Overview

DISCO: Data Integration for Conservation Science seeks to improve the ways scientific and technical studies contribute to the conservation and understanding of works of art through development of computer-assisted data integration tools that will facilitate extraction and sharing of new information by a broad community of users. The GCI, with support from the Seaver Institute, will build upon and leverage existing data integration efforts to provide open-source tools tailored to benefit and strengthen the fields of art conservation, conservation science, and art-historical scholarship.

Background

During an analysis or treatment campaign conservation scientists and practicing conservators gather or generate an enormous amount of data on an object, artist, or site. The same is true for curators and art historians, who increasingly are incorporating technical studies into their work. Taken together, all these different types of data–images, text, and analytical measurements–may inform the way conservation treatment programs are undertaken and how historic, artistic, technological, and cultural interpretations are made. Unfortunately however, because of challenges in comparing data acquired in different formats, all data relating to an object (or group of objects) are rarely "taken together", but more often are considered in isolation.

As instrumentation capabilities continue to advance, a single researcher's ability to collect data is rapidly surpassing his or her ability to fully analyze, interpret, and synthesize the information generated. Consequently subtle, but important, phenomena or relationships are becoming increasingly difficult to identify in an overwhelming data stream.

What is needed is a way to integrate all the data relating to the research topic under study–whether that be a single object, group of objects, artist, or artist's workshop–into a concise and accurate representation that facilitates making comparisons, finding correlations, and ultimately leading to new insights and discoveries.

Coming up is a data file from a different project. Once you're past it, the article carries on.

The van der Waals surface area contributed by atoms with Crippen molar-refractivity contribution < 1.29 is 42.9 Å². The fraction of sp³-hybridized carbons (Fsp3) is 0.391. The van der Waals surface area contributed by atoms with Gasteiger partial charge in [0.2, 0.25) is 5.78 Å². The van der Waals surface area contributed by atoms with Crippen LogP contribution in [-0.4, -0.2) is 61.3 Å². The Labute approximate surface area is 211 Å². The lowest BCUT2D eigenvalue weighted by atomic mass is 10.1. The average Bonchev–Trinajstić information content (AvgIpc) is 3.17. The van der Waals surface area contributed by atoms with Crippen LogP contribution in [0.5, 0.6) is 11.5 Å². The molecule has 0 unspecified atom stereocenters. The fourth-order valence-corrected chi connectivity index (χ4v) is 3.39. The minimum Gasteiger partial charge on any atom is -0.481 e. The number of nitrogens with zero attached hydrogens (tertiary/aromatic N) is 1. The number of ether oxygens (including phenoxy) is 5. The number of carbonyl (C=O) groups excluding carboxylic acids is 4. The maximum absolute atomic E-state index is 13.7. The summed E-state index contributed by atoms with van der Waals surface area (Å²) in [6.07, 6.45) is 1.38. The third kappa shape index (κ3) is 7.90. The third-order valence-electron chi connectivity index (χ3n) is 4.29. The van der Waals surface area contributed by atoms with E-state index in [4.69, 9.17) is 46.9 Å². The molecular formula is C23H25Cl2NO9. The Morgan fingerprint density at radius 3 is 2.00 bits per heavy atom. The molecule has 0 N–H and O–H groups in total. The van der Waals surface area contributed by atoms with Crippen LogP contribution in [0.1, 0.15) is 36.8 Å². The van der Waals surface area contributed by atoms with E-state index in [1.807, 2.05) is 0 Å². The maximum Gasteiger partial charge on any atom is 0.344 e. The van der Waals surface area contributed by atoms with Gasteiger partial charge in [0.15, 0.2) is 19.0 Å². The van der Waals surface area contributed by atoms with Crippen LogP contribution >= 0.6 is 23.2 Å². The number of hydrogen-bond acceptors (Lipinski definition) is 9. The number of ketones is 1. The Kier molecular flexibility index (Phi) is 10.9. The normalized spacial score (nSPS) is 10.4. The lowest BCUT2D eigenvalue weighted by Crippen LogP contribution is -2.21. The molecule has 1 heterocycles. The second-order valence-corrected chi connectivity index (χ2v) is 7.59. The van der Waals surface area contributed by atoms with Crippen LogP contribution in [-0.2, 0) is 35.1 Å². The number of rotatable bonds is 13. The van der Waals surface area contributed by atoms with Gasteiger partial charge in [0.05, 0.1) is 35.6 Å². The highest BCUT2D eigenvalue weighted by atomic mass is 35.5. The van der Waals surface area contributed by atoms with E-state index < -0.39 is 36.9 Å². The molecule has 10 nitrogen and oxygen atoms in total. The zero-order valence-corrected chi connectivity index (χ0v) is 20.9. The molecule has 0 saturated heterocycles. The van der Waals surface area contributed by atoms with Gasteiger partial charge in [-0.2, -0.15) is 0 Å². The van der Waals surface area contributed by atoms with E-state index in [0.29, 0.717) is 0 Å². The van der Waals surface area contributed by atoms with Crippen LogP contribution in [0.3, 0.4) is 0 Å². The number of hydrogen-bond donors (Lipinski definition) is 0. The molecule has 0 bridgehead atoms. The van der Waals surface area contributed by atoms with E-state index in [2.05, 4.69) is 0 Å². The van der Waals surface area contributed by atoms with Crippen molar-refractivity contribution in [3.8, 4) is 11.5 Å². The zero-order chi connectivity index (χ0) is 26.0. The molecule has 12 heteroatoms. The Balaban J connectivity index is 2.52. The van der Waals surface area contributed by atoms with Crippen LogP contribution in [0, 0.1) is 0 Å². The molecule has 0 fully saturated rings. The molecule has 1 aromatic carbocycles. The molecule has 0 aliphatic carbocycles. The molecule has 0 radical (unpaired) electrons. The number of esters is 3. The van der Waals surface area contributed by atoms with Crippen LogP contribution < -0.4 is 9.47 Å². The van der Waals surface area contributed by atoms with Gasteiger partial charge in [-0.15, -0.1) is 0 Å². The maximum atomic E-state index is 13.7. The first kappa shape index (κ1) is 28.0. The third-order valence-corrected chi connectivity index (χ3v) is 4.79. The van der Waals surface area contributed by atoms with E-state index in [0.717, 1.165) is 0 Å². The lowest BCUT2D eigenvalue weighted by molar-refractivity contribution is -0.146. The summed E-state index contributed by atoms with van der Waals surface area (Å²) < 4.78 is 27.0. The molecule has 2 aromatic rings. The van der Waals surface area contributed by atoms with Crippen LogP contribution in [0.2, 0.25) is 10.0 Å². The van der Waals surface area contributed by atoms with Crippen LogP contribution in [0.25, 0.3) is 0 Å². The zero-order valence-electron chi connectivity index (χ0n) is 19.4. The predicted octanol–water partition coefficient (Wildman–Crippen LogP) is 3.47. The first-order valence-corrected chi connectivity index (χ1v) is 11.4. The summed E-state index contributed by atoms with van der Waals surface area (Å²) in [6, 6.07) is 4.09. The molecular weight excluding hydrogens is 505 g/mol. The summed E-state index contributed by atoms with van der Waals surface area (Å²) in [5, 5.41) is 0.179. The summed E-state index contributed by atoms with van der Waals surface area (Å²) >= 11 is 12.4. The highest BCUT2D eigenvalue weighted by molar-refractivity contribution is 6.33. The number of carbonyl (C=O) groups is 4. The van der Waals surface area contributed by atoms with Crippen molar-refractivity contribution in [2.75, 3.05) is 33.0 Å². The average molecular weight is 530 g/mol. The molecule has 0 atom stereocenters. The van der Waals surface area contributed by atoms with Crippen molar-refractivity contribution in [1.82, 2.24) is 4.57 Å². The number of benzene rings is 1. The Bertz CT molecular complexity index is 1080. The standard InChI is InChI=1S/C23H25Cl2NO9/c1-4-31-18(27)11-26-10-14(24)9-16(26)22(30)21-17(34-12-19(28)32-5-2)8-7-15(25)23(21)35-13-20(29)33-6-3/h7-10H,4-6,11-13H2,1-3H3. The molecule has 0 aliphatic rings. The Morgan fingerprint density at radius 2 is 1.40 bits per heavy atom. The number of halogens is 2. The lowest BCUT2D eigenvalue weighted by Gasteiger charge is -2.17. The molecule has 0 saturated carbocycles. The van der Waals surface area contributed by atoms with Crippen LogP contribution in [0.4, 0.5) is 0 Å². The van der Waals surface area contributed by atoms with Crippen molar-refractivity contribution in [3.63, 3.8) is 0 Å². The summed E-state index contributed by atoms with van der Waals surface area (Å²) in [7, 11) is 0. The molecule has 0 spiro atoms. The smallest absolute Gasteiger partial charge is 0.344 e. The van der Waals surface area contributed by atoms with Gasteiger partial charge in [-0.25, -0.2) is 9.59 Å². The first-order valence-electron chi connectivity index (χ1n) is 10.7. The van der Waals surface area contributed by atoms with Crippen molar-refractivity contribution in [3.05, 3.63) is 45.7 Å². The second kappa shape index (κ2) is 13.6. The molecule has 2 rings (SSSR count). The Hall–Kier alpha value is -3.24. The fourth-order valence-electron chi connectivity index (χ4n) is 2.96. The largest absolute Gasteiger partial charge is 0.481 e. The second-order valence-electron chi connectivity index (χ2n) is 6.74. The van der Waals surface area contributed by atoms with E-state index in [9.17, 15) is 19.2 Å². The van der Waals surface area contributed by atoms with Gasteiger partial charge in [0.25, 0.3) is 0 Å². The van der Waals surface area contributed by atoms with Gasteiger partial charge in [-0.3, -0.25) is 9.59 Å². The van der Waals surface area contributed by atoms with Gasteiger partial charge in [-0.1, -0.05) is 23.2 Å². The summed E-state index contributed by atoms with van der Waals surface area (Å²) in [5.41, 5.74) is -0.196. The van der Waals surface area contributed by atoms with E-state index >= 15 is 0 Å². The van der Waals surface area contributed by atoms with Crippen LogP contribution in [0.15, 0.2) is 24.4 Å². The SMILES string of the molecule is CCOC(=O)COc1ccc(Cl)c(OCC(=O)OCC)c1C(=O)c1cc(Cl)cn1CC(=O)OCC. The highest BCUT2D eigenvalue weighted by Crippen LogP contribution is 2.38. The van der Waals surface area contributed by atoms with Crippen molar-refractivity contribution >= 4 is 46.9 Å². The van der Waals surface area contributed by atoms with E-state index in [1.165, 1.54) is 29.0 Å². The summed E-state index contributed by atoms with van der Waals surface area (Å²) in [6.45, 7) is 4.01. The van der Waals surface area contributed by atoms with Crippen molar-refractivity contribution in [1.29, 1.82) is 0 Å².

The need for such data integration is not unique to cultural heritage. Other data-rich disciplines, such as astronomy, medicine, chemistry, finance, and gaming have begun to develop resources attuned to the needs of their respective stakeholders. Individual aspects of data integration for cultural heritage, such as the building of research networks to exchange data or the visualization of conservation technical images, have also begun to be addressed in recent years.

In 2013, an experts meeting convened at the GCI made evident the need and opportunity for advancement in the area of data integration for conservation science. Based upon recommendations put forth at the meeting, a program of work will be undertaken, consisting of three main phases: Foundational Research, Framework Development and a Proof-of-Concept Model.

Scope

Integrating Data for Conservation Science, in addition to building on existing data-related projects within the cultural heritage sector, will leverage data integration efforts in other data-rich disciplines. Ultimately, multiple types of data, from both individual researchers and groups of researchers at different institutions, will be connected using new semantic technologies.

This linked data will facilitate interrogation, visualization, and data interpretation, helping researchers, for example, draw comparisons and correlations between different works of art, different studies, and different points in an object's history.

Linking data from multiple sources will add value to each individual data source, and the community of experts built around the shared data will improve the quality of data interpretation.

In these ways, scientific and technical studies will be more effectively leveraged to advance cultural heritage research by creating a more open, collaborative, and global research community, bringing new insights to the understanding and conservation of cultural heritage.

Components

The initial three-year phase of Integrating Data for Conservation Science initiative is divided into several components:

  • Determining the state of the field of data integration in interdisciplinary fields, open source data projects, metadata standards, and specialized vocabularies and ontologies for describing conservation/conservation science data
  • Developing/refining specialized vocabularies and ontologies as necessary
  • Specifying requirements for a data integration platform based on use cases from a variety of stakeholders in conservation/conservation science
  • Developing a proof-of-concept model to integrate scientific, imaging, and textual data for conservation projects
  • Seeding and supporting a community of experts and stakeholders in the area of conservation science

Page updated: December 2014